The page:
I am quite confused about the responsibility-driven design concept. Mainly because of ever so slightly changing definitions depending on the source.

Quoting BlueJ (the book I am learning that teaches Java):

Responsibility-driven design expresses the idea that each class should be responsible for handling its own data. Often, when we need to add some new functionality to an application, we need to ask ourselves in which class we should add a method to implement this new function. Which class should be responsible for the task? The answer is that the class that is responsible for storing some data should also be responsible for manipulating it.

Later, in a "concept box" in the BlueJ book:

Reponsibility-driven design is the process of designing classes by assigning well-defined responsibilites to each class. This process can be used to determine which class should implement which part of an application function.

This second definition confuses me, as I don't see how that correlates to the first "definition"; the one saying that "it expresses the idea that each class should be responsible for handling its own data".

Will someone please shed some light on the concept of responsibility-driven design?


The class responsibility means the purpose of a class expressed in terms of things that it should take care of.

The term emerged with the CRC cards (Class, Responsibility, Collaboration), an XP technique that was presented the first time in 1989 by Beck & Cunningham in a paper about teaching object oriented thinking:

Responsibilities identify problems to be solved. The solutions will exist in many versions and refinements. A responsibility serves as a handle for discussing potential solutions. The responsibilities of an object are expressed by a handful of short verb phrases, each containing an active verb. The more that can be expressedby these phrases, the more powerful and concise the design. Again, searching for just the right words is avaluable useof time while designing.
- Kent Beck & Ward Cunningham (OOPSALA 1989)

The goal it to have clear boundaries in the collaborations, about what class does what. Your second definition is exactly about this, expressed in a compact and elegant way.

Your first definition is not incorrect but misleading. In fact, it's not a definition, it's the practical consequence of responsibility driven design, combined with elementary OO practices:

  • each class should have the data it needs and be in charge of its own data;
  • data should anyway be encapsulated, so that the class should manipulate the data belonging to its responsibility;
  • if one class starts to get too much interested in data of other classes, it'sfeature envy, which is a symptom of fuzzy boundaries in the class responsibilities (and in addition probably missing encapsulation as well).

Caution: "responsibility" means different things to different persons. In the OO literature, you'll also find the "Single Responsibility Principle (SRP)". Be aware that the naming of this principle is confusing, since the responsibility meant in the SRP has nothing to do with the responsibility OF the class but deals with the responsibility FOR the class.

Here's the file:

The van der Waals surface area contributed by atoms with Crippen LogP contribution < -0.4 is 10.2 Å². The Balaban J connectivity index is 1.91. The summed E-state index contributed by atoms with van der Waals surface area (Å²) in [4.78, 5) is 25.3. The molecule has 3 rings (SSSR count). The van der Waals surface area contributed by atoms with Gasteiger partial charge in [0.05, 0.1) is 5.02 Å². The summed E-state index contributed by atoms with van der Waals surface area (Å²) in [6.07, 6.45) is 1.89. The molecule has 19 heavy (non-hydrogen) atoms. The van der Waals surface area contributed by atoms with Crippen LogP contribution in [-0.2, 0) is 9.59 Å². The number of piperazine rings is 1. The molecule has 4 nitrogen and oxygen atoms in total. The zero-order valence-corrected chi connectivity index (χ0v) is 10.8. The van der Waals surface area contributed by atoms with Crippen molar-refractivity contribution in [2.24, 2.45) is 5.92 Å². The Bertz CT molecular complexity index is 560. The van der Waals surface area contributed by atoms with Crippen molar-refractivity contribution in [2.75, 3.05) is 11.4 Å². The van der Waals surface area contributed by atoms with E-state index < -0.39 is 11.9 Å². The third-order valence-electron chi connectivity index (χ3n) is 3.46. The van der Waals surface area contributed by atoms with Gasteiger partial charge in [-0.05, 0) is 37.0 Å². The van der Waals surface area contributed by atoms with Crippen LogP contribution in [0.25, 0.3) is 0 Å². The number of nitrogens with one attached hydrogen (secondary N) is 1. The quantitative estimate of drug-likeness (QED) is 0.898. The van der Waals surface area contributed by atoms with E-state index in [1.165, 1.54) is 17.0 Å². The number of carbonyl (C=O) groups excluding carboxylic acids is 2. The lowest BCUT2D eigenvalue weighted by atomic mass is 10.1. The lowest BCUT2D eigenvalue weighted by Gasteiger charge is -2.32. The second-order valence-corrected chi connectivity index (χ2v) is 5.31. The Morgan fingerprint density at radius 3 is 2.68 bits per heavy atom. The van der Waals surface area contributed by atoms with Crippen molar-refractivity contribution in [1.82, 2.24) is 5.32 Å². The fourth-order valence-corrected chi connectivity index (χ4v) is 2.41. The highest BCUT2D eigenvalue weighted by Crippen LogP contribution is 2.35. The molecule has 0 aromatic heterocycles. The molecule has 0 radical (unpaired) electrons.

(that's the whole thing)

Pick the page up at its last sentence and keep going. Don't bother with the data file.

• So, in other words, Responsibility-driven design is the process of designing classes based on some pre-well-defined responsibilities ("pre" because you have to plan out the responsibilities beforehand); responsibilities that, for instance, is determined using the CRC cards method. Would you agree? – Sebastian Nielsen Jan 5 '20 at 11:58
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    You can do RDD without CRC card: CRC is just a tool to facilitate RDD. But yes, the idea is to determine the responsibility early. A typical example is the MVC design, where each component gets a clear responsibility; or if you look at design patterns, you'll see that class responsibilities and collaboration is also a core element of describing how it works without entering into specific details. Responsibility-driven, is a effective mean to guide separation of concerns. – Christophe Jan 5 '20 at 12:14
  • Question: Since RDD is a process, would it be wrong to say/label some piece of code as of "high RDD"/"low RDD" -- in the same way that we might label code as being of high cohesion or e.g. coupling? – Sebastian Nielsen Jan 7 '20 at 15:56
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    @SebastianNielsen I think that you can say that some piece follow a RDD, or obey the principles of RDD or have a design that is responsibility driven/oriented. You can relativise with “somewhat”. or they don’t. But I would not quantify a qualitative attribute. It’s also different to compare classes that have a different scope. – Christophe Jan 7 '20 at 16:40
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    @SebastianNielsen I think my answer is already credible enough with the hyperlinked references it provides. For your convenience, I nevertheless provide you this additional reference to an article of Rebecca Wirfs-Brock who is an early guru of OO thinking and RDD and promoter of a behavioral approach to OO: dl.acm.org/doi/abs/10.1145/74877.74885 - This being said, be aware that requesting resources is out of scope on this site ;-) – Christophe Jan 8 '20 at 20:02

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